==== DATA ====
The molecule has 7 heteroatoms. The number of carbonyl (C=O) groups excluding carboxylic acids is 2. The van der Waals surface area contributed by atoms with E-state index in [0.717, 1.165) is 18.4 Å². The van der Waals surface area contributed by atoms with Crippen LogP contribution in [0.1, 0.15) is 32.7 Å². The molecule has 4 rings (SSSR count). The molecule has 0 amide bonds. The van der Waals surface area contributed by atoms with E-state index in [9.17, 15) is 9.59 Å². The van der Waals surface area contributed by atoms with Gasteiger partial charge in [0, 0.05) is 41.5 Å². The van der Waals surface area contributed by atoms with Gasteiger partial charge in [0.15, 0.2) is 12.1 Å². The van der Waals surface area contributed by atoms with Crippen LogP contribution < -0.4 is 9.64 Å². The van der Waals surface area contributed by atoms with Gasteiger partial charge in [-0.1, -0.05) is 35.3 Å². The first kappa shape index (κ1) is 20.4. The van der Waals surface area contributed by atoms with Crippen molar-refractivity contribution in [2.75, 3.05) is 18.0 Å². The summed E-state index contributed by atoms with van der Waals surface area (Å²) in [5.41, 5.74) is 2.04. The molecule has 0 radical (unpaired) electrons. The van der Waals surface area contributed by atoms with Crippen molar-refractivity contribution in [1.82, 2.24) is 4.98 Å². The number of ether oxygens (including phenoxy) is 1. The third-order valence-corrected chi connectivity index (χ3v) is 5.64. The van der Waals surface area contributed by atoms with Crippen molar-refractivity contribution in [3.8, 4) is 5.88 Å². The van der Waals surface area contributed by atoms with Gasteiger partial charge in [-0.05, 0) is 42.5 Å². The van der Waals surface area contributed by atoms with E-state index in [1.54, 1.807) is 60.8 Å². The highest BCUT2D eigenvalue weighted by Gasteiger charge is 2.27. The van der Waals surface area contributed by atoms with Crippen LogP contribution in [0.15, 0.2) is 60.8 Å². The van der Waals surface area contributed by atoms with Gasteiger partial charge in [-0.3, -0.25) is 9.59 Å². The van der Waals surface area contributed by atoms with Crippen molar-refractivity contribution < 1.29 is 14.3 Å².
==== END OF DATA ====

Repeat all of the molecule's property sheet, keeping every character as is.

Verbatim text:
The molecule has 7 heteroatoms. The number of carbonyl (C=O) groups excluding carboxylic acids is 2. The van der Waals surface area contributed by atoms with E-state index in [0.717, 1.165) is 18.4 Å². The van der Waals surface area contributed by atoms with Crippen LogP contribution in [0.1, 0.15) is 32.7 Å². The molecule has 4 rings (SSSR count). The molecule has 0 amide bonds. The van der Waals surface area contributed by atoms with E-state index in [9.17, 15) is 9.59 Å². The van der Waals surface area contributed by atoms with Gasteiger partial charge in [0, 0.05) is 41.5 Å². The van der Waals surface area contributed by atoms with Gasteiger partial charge in [0.15, 0.2) is 12.1 Å². The van der Waals surface area contributed by atoms with Crippen LogP contribution < -0.4 is 9.64 Å². The van der Waals surface area contributed by atoms with Gasteiger partial charge in [-0.1, -0.05) is 35.3 Å². The first kappa shape index (κ1) is 20.4. The van der Waals surface area contributed by atoms with Crippen molar-refractivity contribution in [2.75, 3.05) is 18.0 Å². The summed E-state index contributed by atoms with van der Waals surface area (Å²) in [5.41, 5.74) is 2.04. The molecule has 0 radical (unpaired) electrons. The van der Waals surface area contributed by atoms with Crippen molar-refractivity contribution in [1.82, 2.24) is 4.98 Å². The number of ether oxygens (including phenoxy) is 1. The third-order valence-corrected chi connectivity index (χ3v) is 5.64. The van der Waals surface area contributed by atoms with Crippen molar-refractivity contribution in [3.8, 4) is 5.88 Å². The van der Waals surface area contributed by atoms with Gasteiger partial charge in [-0.05, 0) is 42.5 Å². The van der Waals surface area contributed by atoms with E-state index in [1.54, 1.807) is 60.8 Å². The highest BCUT2D eigenvalue weighted by Gasteiger charge is 2.27. The van der Waals surface area contributed by atoms with Crippen LogP contribution in [0.15, 0.2) is 60.8 Å². The van der Waals surface area contributed by atoms with Gasteiger partial charge in [-0.3, -0.25) is 9.59 Å². The van der Waals surface area contributed by atoms with Crippen molar-refractivity contribution < 1.29 is 14.3 Å².